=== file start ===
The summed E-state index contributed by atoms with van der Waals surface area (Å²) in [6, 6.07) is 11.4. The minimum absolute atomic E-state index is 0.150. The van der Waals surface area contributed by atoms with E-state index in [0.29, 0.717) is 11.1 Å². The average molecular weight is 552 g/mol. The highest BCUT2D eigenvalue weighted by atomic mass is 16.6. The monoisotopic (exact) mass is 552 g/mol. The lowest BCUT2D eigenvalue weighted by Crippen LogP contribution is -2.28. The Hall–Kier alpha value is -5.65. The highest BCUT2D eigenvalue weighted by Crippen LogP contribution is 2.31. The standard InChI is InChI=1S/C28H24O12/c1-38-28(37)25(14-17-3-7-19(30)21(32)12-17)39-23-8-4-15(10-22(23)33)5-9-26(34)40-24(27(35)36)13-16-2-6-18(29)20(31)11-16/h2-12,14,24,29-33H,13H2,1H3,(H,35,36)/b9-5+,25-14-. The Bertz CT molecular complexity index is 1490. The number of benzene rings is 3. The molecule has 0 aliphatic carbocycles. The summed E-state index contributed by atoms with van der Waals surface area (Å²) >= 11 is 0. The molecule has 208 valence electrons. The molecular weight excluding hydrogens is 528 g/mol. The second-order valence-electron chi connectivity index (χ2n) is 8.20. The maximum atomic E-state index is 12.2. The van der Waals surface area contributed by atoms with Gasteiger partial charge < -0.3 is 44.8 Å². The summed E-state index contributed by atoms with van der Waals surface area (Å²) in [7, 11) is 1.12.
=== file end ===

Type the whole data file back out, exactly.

The summed E-state index contributed by atoms with van der Waals surface area (Å²) in [6, 6.07) is 11.4. The minimum absolute atomic E-state index is 0.150. The van der Waals surface area contributed by atoms with E-state index in [0.29, 0.717) is 11.1 Å². The average molecular weight is 552 g/mol. The highest BCUT2D eigenvalue weighted by atomic mass is 16.6. The monoisotopic (exact) mass is 552 g/mol. The lowest BCUT2D eigenvalue weighted by Crippen LogP contribution is -2.28. The Hall–Kier alpha value is -5.65. The highest BCUT2D eigenvalue weighted by Crippen LogP contribution is 2.31. The standard InChI is InChI=1S/C28H24O12/c1-38-28(37)25(14-17-3-7-19(30)21(32)12-17)39-23-8-4-15(10-22(23)33)5-9-26(34)40-24(27(35)36)13-16-2-6-18(29)20(31)11-16/h2-12,14,24,29-33H,13H2,1H3,(H,35,36)/b9-5+,25-14-. The Bertz CT molecular complexity index is 1490. The number of benzene rings is 3. The molecule has 0 aliphatic carbocycles. The summed E-state index contributed by atoms with van der Waals surface area (Å²) >= 11 is 0. The molecule has 208 valence electrons. The molecular weight excluding hydrogens is 528 g/mol. The second-order valence-electron chi connectivity index (χ2n) is 8.20. The maximum atomic E-state index is 12.2. The van der Waals surface area contributed by atoms with Gasteiger partial charge < -0.3 is 44.8 Å². The summed E-state index contributed by atoms with van der Waals surface area (Å²) in [7, 11) is 1.12.